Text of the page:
Essay - Consequences of Abolition on Ex-slaves Drawbacks of the 13th Amendment...


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Consequences of Abolition on Ex-Slaves

***** ***** the 13th Amendment

Most people view ***** abolition of slavery in a positive light. The 13th amendment is credited with ending slavery and involuntary servitude "except as punishment for crime whereof the party shall have been duly convicted" (NPS, 1997). Though the emancipation of slaves was at first viewed as a triumph*****nt success for the ***** it affected, there were many drawbacks. Most of the slaves th***** were freed did not embark on a life filled wi***** ***** pursuit of happiness and *****om.

Instead many slaves actually struggled to survive and make ends meat in a society that still looked up***** ex-slaves as 'second cl*****s citizens.' The notion of ex- slaves as second class citizens the ***** hardships they faced after passage of the 13th ***** are explored in greater detail below.

***** slaves experienced hardship after abolition. Ex-slaves own accounts attest to the difficulty a number ***** slaves had f*****ding homes ***** jobs and protecting themselves from prejudiced ***** discrimina*****ry behavior (Nichols, 1969). Whereas many ***** had grown up on plantations where ***** had a roof to cover their head and consistent meals to eat, many found themselves forced out onto the 'street' with nothing to rely on. Many ***** no job, no home and no educati***** *****y could rely on ***** find a reasonable way to make a living for ***** in the world.

***** opportunities that existed for most ex-slaves were not considered optimal. Most ***** were ***** viewed ***** a great degree of prejudice. ***** were not afforded the same freedoms as their white counterparts, and ***** were few people initially ***** stood up to represent the masses ***** ex-slaves that had been released so ***** there was adequate representation among them. Many were turned ***** and didn't know ***** to go or how ***** start ***** the life of a 'freed' man. Some moved to Canada where they found the environment was less discriminatory and prejudice, though *****re was still discrimination even in Canada and Europe during the time of abolition (Nichols, 1969).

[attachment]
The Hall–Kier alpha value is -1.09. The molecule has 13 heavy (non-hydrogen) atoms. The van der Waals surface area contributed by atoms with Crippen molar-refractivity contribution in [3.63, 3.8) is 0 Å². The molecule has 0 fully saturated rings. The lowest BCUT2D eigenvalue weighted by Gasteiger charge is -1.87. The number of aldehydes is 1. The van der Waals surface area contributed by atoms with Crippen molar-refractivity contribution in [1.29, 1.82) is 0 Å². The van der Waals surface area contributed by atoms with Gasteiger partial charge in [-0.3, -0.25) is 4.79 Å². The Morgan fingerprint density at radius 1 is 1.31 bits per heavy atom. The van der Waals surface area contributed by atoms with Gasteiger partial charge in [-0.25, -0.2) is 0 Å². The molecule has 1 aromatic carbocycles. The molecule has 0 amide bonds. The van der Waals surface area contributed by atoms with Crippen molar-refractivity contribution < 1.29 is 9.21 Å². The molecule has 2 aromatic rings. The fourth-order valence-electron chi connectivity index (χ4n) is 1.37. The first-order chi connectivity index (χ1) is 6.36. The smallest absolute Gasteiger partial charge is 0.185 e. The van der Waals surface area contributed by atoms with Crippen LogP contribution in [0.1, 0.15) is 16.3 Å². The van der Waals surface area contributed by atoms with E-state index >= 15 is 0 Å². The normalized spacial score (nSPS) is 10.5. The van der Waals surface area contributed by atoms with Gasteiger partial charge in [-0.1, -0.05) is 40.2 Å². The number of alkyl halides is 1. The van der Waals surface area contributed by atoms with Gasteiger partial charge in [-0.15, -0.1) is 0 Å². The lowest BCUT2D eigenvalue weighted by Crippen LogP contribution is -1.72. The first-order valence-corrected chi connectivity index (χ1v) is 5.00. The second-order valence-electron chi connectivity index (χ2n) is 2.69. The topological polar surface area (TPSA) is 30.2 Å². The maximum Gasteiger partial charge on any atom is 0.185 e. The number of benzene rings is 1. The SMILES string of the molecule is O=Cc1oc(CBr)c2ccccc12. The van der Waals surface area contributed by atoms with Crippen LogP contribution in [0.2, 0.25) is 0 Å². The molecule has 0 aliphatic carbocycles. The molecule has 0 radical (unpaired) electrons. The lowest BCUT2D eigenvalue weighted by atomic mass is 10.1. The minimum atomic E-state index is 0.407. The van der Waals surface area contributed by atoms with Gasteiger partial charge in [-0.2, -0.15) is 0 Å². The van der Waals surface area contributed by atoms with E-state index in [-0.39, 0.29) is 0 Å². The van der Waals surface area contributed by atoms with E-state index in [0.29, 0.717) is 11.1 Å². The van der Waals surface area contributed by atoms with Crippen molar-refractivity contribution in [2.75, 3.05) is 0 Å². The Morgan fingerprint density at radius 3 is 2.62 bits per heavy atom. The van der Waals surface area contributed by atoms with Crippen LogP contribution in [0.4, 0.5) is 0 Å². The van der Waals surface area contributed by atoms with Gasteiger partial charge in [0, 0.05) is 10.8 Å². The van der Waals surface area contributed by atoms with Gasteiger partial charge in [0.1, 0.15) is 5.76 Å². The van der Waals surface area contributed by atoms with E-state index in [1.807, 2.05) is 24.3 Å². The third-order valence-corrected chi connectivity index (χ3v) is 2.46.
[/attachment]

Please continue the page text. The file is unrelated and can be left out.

***** cultural gap also existed between the races that even today are considered unsettled and somewhat widespread (White, 1989). From a cultur*****l perspective, ***** ideals ***** beliefs that ********** African Americans held dear were by and large very different from the cultural norms and ideals held ***** most white plantation owners and o*****r white citizens. Thus many freed slaves had to struggle ***** find ***** place in the new nation and settle themselves within communities that by and large ***** viewed them as outsiders or intruders. The comfort level of most ex-slaves remained largely unsettled, except when ex-slaves were among ex-slaves and whites among whites.

Many ***** ***** ***** freed into a world that welcomed them equally, and struggled for years over the issue of equality after the abolitionist movement (Moller, 2004). For the ***** part ex-slaves were confined to live in a world that promoted segregation and separation. *****y did not have the opportunity

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